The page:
Total cost? This set of glasses only cost me $54 (now that I know what I’m doing) but I did waste another $50 for a different set of bifocals before realizing that the standard bifocal inset area was too low for my needs, and that I’d have to modify the prescription by swapping the left/right eye so that I could rotate and swap the lenses.
Here is a video about the procedure:
I set up this still life scene to play with lightfield capture for my looking glass portrait device. Of course it has a few lenses in it so you can see the light go through the different lenses as you move your head back and forth.
To actually capture a “lightfield” you need to take photos of the scene from multiple locations (preferably in a controlled / regular pattern). To do this I put my phone on a skateboard and rolled it across the table from left to right while recording a video. This gives me 30 pictures per second with 1280×1920 resolution. You can see this as a vertical video on the YouTube “Shorts” platform here: https://youtube.com/shorts/TvIdTJpuWhk
To extract the individual images from the video was a single command line:
ffmpeg -ss 00:00 -i left-to-right.mp4 -t 00:02 out%05d.jpeg
Unfortunately for me, the “input image sequence to make a lightfield hologram” provided by Looking Glass Studio software doesn’t work unless you have a “real” 3D graphics card. The integrated Intel graphics built into my laptop just wouldn’t cut it, so no lightfield magic for me.
BUT, if you can generate a “quilt” image, the Studio software will import that and put it on the Looking Glass Portrait device for you so you can get a 3D hologram from your video. The trick is to generate the “quilt” image (which is just 48 views tiled into a single image in the exact correct size and format) from your sequence of images.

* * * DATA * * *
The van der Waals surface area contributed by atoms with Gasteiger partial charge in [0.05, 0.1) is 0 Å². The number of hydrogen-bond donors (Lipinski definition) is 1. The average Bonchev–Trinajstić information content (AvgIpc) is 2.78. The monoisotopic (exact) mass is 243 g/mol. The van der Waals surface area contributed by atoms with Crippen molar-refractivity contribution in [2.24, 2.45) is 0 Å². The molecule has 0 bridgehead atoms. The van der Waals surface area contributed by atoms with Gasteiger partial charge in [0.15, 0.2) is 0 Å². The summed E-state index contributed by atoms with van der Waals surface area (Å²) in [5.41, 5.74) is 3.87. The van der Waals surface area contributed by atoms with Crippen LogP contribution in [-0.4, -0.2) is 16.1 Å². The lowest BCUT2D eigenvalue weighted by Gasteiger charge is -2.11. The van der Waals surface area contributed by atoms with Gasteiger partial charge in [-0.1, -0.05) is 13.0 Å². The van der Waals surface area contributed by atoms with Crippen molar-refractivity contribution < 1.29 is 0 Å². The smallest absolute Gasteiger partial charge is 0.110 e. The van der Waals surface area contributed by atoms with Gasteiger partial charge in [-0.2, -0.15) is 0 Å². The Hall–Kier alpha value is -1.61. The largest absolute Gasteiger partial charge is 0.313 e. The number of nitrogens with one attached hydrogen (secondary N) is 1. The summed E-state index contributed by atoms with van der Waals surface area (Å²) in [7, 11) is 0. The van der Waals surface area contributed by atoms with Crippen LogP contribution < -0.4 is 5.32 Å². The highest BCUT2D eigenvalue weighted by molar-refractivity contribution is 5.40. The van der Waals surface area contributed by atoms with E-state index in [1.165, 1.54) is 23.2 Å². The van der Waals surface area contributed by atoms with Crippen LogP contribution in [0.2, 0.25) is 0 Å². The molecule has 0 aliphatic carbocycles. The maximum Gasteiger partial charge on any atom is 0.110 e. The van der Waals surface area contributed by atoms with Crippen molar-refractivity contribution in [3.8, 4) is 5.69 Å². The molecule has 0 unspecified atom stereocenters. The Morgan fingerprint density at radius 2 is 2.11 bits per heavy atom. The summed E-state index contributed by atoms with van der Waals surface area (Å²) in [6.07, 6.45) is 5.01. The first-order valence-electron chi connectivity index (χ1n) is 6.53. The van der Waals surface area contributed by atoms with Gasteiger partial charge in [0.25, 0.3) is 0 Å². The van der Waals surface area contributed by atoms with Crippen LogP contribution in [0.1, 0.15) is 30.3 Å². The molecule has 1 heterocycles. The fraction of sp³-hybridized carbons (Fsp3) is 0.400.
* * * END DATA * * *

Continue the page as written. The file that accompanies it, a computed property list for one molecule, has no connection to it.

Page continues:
First, you need to convert each image to the proper aspect ratio (4:3, or 0.75) and size (480×640 pixels). The command line below uses ImageMagic to do this, and also flips the images upside down (important for when we tile them together, so we can tile a lot of upside down images, and then flip the resulting tiled image to get them in the proper format for LookingGlass….) I’m also putting them into a separate “flipped” directory to preserve the original images.
mogrify -flip -resize 480x640^ -gravity center -extent 480x640 -path ./flipped out*.jpeg
Once we have them properly resized, we tile them into the special Looking Glass Portrait High Res quilt, which is an 8×6 tile (48 images exactly) at 3840 x 3840 pixels.
The leftmost image from the scene (first image in the video) should be at the bottom left, then the images advance across the row and then up the columns until they
end with image number 48 at the top right.
# The -tile 8x6 should be obvious # # The -gemometry 480x640^ means to make each image 480x640. # the ^ means resize the image based on the smallest fitting dimension. # (redundant here, as they should already be sized correctly by the previous step) # +0+0 means no border. montage out000*.jpeg -gravity center -tile 8x6 -geometry 480x640^+0+0 tempoutput.jpeg
This results in a tiled image with the leftmost image in the top left and the rightmost image in the bottom right…but since we “-flip”ed the images initially, we can now “-flip” this entire output image and re-name it to the proper format for the Looking Glass Studio software to recognize it as a quilt image:
convert -flip tempoutput.jpeg output-qs8x6a0.75.jpeg
All that is left to do is to import the quilt image into the Looking Glass Studio software and sync it to your device.